You've got to love a story, and a solution, that is centered on a material that is "humble, yet mighty". Doesn't that describe how we, too, should live life. Almost a Biblical quality to the answer.
And, as you will see here, soil, so dismissed and forgotten in the climate wars, is key to our survival. We've done many radio shows with soil scientist who are leading us to better farming and agriculture. Now we see those same improvements help, in a big way, clean our air.
Next time give some thought and appreciation to the soil beneath your feet....
Stanford Study Reveals Soil has Potential to Slow Global Warming
The Researchers state the resource could “significantly” offset growing global emissions. They call for a reversal of federal reductions to associated research programs to learn more about this beneficial resource.
The research, published in two overlapping papers on October 5th in Annual Review of Ecology, Evolution and Systematics and Global Change Biology, highlights the need for further research into how soil – if managed well – could mitigate a rapidly changing climate.
Dirt is not exciting to most people. But it is a no-risk climate solution with big co-benefits. Fostering soil health protects food security and builds resilience to droughts, floods and urbanization.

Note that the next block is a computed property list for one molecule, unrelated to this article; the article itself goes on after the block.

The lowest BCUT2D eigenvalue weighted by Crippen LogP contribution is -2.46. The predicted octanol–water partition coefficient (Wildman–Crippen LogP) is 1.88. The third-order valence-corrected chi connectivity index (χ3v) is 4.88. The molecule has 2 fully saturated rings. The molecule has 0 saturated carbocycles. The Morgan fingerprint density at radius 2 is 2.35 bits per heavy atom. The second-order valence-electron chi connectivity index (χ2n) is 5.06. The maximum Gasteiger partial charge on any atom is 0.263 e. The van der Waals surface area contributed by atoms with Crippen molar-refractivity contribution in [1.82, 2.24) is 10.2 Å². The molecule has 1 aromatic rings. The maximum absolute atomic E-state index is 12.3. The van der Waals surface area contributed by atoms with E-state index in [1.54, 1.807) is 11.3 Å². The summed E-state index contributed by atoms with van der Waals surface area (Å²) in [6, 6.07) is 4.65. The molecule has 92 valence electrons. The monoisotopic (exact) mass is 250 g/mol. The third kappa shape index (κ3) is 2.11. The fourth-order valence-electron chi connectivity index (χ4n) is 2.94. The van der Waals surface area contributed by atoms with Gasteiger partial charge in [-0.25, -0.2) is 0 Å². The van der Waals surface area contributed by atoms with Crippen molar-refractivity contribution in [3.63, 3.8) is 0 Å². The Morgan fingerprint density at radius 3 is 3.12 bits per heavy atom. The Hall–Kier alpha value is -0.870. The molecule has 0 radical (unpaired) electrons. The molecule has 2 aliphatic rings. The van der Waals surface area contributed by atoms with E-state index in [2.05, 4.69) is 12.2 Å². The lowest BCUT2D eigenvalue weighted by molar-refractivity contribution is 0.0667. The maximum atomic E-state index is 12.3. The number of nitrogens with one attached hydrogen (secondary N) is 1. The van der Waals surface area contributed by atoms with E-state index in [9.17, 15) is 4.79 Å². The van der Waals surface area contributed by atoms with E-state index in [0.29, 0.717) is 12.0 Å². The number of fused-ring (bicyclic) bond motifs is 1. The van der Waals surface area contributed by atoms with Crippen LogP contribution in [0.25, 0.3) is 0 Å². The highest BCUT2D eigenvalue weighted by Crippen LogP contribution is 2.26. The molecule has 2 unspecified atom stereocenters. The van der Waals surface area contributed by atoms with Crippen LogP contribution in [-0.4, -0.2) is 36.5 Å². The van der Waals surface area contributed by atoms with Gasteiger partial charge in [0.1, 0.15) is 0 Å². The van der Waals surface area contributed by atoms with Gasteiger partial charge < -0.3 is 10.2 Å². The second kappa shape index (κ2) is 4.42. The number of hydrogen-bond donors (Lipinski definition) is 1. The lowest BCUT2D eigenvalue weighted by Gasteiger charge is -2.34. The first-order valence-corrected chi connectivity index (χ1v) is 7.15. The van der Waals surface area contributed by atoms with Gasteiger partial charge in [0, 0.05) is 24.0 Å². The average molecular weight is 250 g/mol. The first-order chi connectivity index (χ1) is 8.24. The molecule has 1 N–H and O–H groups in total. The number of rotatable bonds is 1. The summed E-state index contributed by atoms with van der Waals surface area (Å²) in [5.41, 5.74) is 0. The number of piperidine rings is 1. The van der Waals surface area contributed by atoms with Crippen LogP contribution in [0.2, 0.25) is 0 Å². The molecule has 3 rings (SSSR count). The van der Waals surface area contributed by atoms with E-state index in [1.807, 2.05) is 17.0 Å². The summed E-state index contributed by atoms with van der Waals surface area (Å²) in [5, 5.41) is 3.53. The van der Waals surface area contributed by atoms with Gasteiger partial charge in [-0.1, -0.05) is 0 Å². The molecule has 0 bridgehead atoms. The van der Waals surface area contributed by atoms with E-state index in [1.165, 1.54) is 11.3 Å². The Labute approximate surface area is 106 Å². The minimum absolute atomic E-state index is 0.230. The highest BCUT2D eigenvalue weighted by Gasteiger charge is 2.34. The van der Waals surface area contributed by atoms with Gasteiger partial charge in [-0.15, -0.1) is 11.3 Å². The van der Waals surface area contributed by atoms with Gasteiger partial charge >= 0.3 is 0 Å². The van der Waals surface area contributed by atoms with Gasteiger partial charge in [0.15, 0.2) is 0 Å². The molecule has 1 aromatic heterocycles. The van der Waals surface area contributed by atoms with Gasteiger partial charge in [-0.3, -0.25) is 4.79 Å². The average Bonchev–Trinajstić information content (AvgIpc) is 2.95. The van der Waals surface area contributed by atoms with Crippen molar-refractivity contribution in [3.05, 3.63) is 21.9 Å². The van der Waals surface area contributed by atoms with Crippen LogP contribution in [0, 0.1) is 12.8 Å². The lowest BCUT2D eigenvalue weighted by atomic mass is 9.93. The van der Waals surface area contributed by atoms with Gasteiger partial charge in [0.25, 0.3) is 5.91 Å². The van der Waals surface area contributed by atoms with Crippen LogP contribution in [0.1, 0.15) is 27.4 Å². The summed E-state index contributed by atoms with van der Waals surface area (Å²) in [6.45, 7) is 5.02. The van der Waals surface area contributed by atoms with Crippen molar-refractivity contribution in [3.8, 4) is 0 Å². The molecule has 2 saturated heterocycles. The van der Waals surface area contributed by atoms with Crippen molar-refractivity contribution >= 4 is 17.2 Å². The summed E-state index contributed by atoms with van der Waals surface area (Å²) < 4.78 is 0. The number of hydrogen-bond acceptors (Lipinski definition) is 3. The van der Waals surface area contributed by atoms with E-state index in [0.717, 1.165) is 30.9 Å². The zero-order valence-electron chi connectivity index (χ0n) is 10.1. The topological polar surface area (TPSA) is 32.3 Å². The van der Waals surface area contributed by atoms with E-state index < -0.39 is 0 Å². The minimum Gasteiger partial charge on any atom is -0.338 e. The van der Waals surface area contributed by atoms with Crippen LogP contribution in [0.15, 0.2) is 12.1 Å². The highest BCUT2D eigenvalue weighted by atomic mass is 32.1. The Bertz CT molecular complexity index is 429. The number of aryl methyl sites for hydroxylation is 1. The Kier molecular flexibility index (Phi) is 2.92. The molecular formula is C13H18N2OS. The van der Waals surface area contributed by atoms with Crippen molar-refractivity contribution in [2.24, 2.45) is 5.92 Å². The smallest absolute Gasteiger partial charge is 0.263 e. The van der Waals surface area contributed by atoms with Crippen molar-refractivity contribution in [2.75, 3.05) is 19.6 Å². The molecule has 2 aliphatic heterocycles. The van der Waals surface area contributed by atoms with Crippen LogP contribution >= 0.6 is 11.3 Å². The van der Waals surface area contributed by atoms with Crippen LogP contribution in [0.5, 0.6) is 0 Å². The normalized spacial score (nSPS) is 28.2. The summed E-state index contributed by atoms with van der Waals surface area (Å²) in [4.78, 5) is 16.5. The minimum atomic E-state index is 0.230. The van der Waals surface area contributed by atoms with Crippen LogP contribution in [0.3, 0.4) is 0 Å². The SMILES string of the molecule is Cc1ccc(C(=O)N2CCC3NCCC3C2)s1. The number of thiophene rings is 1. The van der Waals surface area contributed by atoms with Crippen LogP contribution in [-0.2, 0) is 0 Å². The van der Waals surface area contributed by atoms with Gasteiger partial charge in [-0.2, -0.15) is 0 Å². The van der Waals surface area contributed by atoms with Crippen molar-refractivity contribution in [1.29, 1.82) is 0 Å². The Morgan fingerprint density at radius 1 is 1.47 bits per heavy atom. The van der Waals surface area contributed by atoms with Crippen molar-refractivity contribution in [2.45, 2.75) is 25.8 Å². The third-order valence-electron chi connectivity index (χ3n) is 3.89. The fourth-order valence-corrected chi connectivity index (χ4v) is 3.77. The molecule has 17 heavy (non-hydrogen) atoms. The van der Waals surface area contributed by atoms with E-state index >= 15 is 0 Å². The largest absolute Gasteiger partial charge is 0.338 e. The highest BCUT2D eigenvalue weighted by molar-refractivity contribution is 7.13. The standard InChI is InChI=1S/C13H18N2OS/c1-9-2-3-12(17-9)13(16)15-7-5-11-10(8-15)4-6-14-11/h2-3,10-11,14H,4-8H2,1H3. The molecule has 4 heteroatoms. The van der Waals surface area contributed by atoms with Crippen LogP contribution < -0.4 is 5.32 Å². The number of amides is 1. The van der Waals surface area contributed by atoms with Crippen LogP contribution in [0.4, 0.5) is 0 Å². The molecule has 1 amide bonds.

Humble, yet mighty
Organic matter in soil, such as animal residues and decomposing plant stores more carbon than plants and the atmosphere collectively. Regrettably, the carbon in soil has been extensively lost or degraded through land use changes and unsustainable agricultural and forest practices, nitrogen deposition, fires and other human activities. The paramount near-term threat comes from thawing permafrost in Earth’s northern parts, which could discharge enormous quantities of carbon into the atmosphere.
Despite these hazards, there is also huge promise, according to Jackson and Jennifer Harden, a Visiting Scholar in Stanford’s School of Earth, Energy & Environmental Sciences and Lead Author of the Global Change Biology paper.
Enhancing how the land is managed could boost soil’s carbon storage sufficiently to offset future carbon emissions from thawing permafrost, the Researchers discover. Among the probable approaches: constant livestock forage, decreased tillage, and compost application. Planting more perennial crops, rather than annuals, could store more carbon and minimize erosion by allowing roots to grow deeper into the ground.
Jackson, Harden and their colleagues also discovered that roughly 70 % of all sequestered carbon in the top meter of soil is in lands directly impacted by grazing, agriculture or forest management – a quantity that surprised the Authors.
“I think if beer bets were involved, we all would have lost,” Harden said of her Co-authors.
Jackson and his Co-authors found several other surprises in their analysis. For instance, plant roots are ﬁve times more probable than leaves to convert into soil organic matter for the same mass of material. The study also offers the most comprehensive estimate yet of carbon in permafrost and peatland– nearly half of the world’s estimated soil carbon.